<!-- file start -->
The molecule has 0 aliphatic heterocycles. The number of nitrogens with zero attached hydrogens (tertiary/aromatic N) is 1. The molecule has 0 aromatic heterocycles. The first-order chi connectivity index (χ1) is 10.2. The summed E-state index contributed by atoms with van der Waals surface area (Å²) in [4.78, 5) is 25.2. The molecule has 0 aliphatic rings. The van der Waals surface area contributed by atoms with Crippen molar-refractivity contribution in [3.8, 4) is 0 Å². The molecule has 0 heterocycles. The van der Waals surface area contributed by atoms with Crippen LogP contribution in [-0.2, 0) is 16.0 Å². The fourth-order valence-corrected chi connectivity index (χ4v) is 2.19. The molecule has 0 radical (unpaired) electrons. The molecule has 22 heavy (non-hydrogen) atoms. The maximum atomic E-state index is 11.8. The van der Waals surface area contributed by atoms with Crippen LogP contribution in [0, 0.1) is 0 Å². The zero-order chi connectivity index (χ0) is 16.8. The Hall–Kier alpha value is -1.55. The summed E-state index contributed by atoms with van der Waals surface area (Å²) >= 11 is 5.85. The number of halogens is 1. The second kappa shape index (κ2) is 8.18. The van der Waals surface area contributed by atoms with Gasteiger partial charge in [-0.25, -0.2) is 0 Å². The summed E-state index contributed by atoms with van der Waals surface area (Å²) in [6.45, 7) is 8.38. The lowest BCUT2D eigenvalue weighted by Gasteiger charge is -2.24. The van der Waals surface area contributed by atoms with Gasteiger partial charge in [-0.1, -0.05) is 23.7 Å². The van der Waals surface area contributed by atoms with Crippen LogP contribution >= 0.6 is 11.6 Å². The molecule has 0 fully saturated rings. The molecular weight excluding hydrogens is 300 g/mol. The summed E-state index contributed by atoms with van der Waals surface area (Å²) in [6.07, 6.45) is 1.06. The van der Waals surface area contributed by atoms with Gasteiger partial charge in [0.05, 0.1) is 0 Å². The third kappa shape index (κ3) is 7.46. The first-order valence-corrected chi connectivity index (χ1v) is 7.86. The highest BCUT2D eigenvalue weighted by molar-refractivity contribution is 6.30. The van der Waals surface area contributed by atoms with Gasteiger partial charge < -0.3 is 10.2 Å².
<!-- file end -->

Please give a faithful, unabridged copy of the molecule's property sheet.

The molecule has 0 aliphatic heterocycles. The number of nitrogens with zero attached hydrogens (tertiary/aromatic N) is 1. The molecule has 0 aromatic heterocycles. The first-order chi connectivity index (χ1) is 10.2. The summed E-state index contributed by atoms with van der Waals surface area (Å²) in [4.78, 5) is 25.2. The molecule has 0 aliphatic rings. The van der Waals surface area contributed by atoms with Crippen molar-refractivity contribution in [3.8, 4) is 0 Å². The molecule has 0 heterocycles. The van der Waals surface area contributed by atoms with Crippen LogP contribution in [-0.2, 0) is 16.0 Å². The fourth-order valence-corrected chi connectivity index (χ4v) is 2.19. The molecule has 0 radical (unpaired) electrons. The molecule has 22 heavy (non-hydrogen) atoms. The maximum atomic E-state index is 11.8. The van der Waals surface area contributed by atoms with Crippen LogP contribution in [0, 0.1) is 0 Å². The zero-order chi connectivity index (χ0) is 16.8. The Hall–Kier alpha value is -1.55. The summed E-state index contributed by atoms with van der Waals surface area (Å²) >= 11 is 5.85. The number of halogens is 1. The second kappa shape index (κ2) is 8.18. The van der Waals surface area contributed by atoms with Gasteiger partial charge in [-0.25, -0.2) is 0 Å². The summed E-state index contributed by atoms with van der Waals surface area (Å²) in [6.45, 7) is 8.38. The lowest BCUT2D eigenvalue weighted by Gasteiger charge is -2.24. The van der Waals surface area contributed by atoms with Gasteiger partial charge in [-0.1, -0.05) is 23.7 Å². The van der Waals surface area contributed by atoms with Crippen LogP contribution >= 0.6 is 11.6 Å². The molecule has 0 fully saturated rings. The molecular weight excluding hydrogens is 300 g/mol. The summed E-state index contributed by atoms with van der Waals surface area (Å²) in [6.07, 6.45) is 1.06. The van der Waals surface area contributed by atoms with Gasteiger partial charge in [0.05, 0.1) is 0 Å². The third kappa shape index (κ3) is 7.46. The first-order valence-corrected chi connectivity index (χ1v) is 7.86. The highest BCUT2D eigenvalue weighted by molar-refractivity contribution is 6.30. The van der Waals surface area contributed by atoms with Gasteiger partial charge < -0.3 is 10.2 Å².